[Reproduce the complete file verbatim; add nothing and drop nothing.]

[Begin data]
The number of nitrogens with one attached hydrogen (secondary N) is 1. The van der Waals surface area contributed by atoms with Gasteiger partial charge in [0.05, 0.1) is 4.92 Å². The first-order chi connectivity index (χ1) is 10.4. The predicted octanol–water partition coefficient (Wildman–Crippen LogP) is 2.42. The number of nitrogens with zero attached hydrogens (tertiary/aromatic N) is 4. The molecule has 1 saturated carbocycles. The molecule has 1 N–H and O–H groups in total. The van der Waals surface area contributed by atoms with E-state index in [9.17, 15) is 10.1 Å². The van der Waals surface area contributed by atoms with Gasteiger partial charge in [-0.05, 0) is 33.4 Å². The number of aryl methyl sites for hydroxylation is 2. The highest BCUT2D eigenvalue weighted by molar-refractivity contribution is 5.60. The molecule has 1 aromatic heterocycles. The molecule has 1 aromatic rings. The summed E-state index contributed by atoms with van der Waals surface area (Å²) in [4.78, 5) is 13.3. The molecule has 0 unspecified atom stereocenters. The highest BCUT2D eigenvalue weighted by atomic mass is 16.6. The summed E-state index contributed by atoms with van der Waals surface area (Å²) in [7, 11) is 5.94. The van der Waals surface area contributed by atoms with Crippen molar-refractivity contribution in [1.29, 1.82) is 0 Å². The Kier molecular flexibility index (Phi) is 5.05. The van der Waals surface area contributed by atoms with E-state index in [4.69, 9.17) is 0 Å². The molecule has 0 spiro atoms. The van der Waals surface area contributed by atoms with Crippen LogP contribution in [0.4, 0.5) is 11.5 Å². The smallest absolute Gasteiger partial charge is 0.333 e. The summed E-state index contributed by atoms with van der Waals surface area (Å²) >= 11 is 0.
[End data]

The number of nitrogens with one attached hydrogen (secondary N) is 1. The van der Waals surface area contributed by atoms with Gasteiger partial charge in [0.05, 0.1) is 4.92 Å². The first-order chi connectivity index (χ1) is 10.4. The predicted octanol–water partition coefficient (Wildman–Crippen LogP) is 2.42. The number of nitrogens with zero attached hydrogens (tertiary/aromatic N) is 4. The molecule has 1 saturated carbocycles. The molecule has 1 N–H and O–H groups in total. The van der Waals surface area contributed by atoms with E-state index in [9.17, 15) is 10.1 Å². The van der Waals surface area contributed by atoms with Gasteiger partial charge in [-0.05, 0) is 33.4 Å². The number of aryl methyl sites for hydroxylation is 2. The highest BCUT2D eigenvalue weighted by molar-refractivity contribution is 5.60. The molecule has 1 aromatic heterocycles. The molecule has 1 aromatic rings. The summed E-state index contributed by atoms with van der Waals surface area (Å²) in [4.78, 5) is 13.3. The molecule has 0 unspecified atom stereocenters. The highest BCUT2D eigenvalue weighted by atomic mass is 16.6. The summed E-state index contributed by atoms with van der Waals surface area (Å²) in [7, 11) is 5.94. The van der Waals surface area contributed by atoms with Crippen molar-refractivity contribution in [1.29, 1.82) is 0 Å². The Kier molecular flexibility index (Phi) is 5.05. The van der Waals surface area contributed by atoms with E-state index in [4.69, 9.17) is 0 Å². The molecule has 0 spiro atoms. The van der Waals surface area contributed by atoms with Crippen LogP contribution in [0.4, 0.5) is 11.5 Å². The smallest absolute Gasteiger partial charge is 0.333 e. The summed E-state index contributed by atoms with van der Waals surface area (Å²) >= 11 is 0.